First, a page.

WATCH_DOGS 2 Review
Hack n’ Backlash Adventure:
WATCH_DOGS 2 is a third-person action adventure title developed by Ubisoft Reflections that incorporates stealth elements in a fictionalised San Francisco. Following off from the events of the last game, San Francisco becomes the second city to have installed ‘ctOS’, a big brother-like system which connects everyone to everything, and with a system like this in place, its only a matter of time when those in charge become corrupt.
We play as Marcus Holloway, Ubisoft’s answer to the first game’s rough n’ gruff Aiden Pearce, a protagonist who was fueled by revenge who at most points to me felt like a very shallow character, Marcus however is someone who can take and make jokes, and someone that is easy to relate to (even more so if you find yourself referencing pop culture often), sharing the same philosophy with his like-minded friends, Sitara, Wrench, Horatio and Josh, and together they form DedSec, all striving for a common goal, to take down ctOS and expose the corruption of the FBI and similar organisations.
This game looks wonderful, the character models are detailed and well designed, props to the creative team for Marcus, Wrench and Sitara, they all have such cool and interesting designs, my personal favourite being Wrench of course, I mean, who wouldn’t want a pair of those goggles? San Francisco has never looked better, the environments are also heavily detailed and one of my favourite parts of the game was just being able to drive through the city and appreciating the world around me, Ubisoft often get the world looking immaculate in their games.
This is a big step up from the first game, as there was lots of controversy on how the final product looked compare to trailers shown at E3.
As mentioned above, you might have realised this is third person shooter with stealth mechanics, it feels akin to Assassin’s Creed, another popular game series under Ubisoft’s belt, which it most notably takes inspiration from, with its large open world (this case being San Francisco and it is beautiful) to explore and parkour (or freerunning) elements.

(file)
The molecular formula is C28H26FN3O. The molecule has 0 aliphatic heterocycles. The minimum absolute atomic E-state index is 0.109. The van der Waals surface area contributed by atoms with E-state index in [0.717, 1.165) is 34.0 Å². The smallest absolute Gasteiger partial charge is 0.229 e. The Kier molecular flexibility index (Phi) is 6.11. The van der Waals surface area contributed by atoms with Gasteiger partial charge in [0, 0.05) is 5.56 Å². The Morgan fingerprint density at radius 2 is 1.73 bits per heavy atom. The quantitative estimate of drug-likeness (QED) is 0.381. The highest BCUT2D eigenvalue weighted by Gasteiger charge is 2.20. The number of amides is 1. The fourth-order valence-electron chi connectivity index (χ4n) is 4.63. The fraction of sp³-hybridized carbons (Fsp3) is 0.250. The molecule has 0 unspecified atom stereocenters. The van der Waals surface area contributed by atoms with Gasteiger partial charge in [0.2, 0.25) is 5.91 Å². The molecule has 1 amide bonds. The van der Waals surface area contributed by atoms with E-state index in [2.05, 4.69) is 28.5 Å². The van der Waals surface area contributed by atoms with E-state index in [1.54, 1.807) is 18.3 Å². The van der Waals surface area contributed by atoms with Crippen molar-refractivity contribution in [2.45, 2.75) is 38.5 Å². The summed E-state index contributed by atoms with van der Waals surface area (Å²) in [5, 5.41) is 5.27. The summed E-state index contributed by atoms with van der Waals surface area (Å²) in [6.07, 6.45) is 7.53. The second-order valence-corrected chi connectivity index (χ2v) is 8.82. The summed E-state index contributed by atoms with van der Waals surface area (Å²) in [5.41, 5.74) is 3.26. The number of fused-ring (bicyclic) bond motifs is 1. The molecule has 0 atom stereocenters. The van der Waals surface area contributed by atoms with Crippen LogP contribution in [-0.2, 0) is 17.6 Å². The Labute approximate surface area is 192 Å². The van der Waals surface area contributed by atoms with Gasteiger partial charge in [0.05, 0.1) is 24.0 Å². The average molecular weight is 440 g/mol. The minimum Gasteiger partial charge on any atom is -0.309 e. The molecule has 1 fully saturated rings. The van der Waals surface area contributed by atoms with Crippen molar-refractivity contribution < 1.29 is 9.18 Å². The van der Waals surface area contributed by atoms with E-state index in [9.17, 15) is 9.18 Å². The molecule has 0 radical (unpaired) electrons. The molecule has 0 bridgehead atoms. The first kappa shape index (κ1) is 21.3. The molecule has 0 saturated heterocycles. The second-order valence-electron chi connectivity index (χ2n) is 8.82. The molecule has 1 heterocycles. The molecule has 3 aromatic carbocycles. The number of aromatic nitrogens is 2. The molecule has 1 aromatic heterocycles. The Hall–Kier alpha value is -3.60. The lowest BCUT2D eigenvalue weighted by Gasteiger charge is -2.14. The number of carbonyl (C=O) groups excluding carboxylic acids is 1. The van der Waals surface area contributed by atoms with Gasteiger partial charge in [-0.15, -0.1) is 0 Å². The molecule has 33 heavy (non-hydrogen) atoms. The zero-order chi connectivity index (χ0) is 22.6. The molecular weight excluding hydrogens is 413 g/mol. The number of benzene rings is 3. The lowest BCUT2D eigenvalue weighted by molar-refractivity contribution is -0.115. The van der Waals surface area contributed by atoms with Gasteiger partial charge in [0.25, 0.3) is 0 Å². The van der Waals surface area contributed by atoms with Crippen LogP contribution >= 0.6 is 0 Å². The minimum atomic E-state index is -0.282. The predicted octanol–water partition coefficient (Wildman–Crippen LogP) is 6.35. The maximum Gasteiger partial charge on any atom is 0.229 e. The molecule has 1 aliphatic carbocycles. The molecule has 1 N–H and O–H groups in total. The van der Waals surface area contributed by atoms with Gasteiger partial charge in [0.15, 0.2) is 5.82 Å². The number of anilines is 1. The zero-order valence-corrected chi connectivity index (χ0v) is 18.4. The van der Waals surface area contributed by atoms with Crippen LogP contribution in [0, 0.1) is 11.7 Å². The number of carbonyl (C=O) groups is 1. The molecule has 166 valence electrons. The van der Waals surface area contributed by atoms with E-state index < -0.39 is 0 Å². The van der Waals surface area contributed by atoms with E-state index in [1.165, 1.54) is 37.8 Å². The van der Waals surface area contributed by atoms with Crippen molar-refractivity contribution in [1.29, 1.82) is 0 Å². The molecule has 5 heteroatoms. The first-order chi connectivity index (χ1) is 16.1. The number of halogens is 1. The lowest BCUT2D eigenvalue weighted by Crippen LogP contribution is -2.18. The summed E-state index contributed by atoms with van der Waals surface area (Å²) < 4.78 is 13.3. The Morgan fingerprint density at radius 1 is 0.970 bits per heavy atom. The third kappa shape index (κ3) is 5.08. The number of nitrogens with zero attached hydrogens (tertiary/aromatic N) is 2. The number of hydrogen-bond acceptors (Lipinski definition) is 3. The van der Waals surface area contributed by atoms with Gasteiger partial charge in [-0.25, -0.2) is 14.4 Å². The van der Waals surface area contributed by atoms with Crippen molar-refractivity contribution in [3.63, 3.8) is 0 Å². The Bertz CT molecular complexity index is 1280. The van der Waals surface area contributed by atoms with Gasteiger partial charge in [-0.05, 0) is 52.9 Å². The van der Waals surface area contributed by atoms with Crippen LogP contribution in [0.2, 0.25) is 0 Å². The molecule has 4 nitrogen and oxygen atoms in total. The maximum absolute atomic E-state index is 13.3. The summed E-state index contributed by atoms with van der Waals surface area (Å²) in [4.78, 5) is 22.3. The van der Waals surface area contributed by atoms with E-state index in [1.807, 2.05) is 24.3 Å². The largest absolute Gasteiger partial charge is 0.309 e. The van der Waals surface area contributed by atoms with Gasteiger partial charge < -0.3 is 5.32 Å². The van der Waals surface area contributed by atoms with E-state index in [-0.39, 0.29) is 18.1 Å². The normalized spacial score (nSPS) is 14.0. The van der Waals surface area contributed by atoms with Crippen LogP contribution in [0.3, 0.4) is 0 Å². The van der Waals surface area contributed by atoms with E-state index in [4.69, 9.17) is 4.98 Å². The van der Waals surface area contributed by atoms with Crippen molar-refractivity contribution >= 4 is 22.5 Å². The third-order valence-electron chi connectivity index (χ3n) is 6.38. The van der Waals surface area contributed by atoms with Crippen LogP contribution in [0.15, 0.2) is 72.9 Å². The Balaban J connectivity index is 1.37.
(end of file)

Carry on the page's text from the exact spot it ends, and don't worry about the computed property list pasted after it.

As Marcus you can take take cover, flank, hide, climb, combat and sprint your way through most of the game, as to be expected. This all feels very solid for the most part, especially the melee combat, however the climbing feels fairly stiff at times, and the gun and stealth play leaves much to be desired.
Lets not forget the hacking! Unlike the first game, the hacking mechanics are much more flexible in this sequel, giving you much more options for objects you would like to hack, giving each mission that little bit more variety, though that doesn’t help much, and you’ll see why I think that!
You can tackle missions through means of stealth, or going through guns’a’blazing, however this introduces my biggest gripe of the game, the missions aren’t fun (disclaimer: SUBJECTIVE), they feel very repetitive and dull, which is a shame because I do enjoy the story, but felt exhausted doing the same missions over again. The stealth gameplay does not feel rewarding as it was not handled very well, if anything it felt shoehorned in, there’s not enough thrill in the action, at least not to my expectations, you can stun enemies or can cause distractions by hacking nearby objects and taking them out with a well-executed melee attack, which all sounds well and good, until you factor in that your silencers for weapons seem to not be silent at all, and the AI is like a hivemind, if someone spots you, everyone is now alert, unlike other recent stealth games where you at least had the chance to stop them before contacting everyone if you were nearby, this would be fine for arcade-based gameplay like Metal Gear or Max Payne 3, but this game goes for realism, so it honestly just felt jarring. You also can’t hide or dispose of the bodies so you can still easily get caught, so its either attack everyone or no one at all, and if that’s going to be the case, you may as well use your RC gadgets that you can honestly do almost every mission with. You also have the choice between lethal and non lethal weapons, but it doesn’t seem to affect anything in the game, so its more for the players engagement, which I appreciate.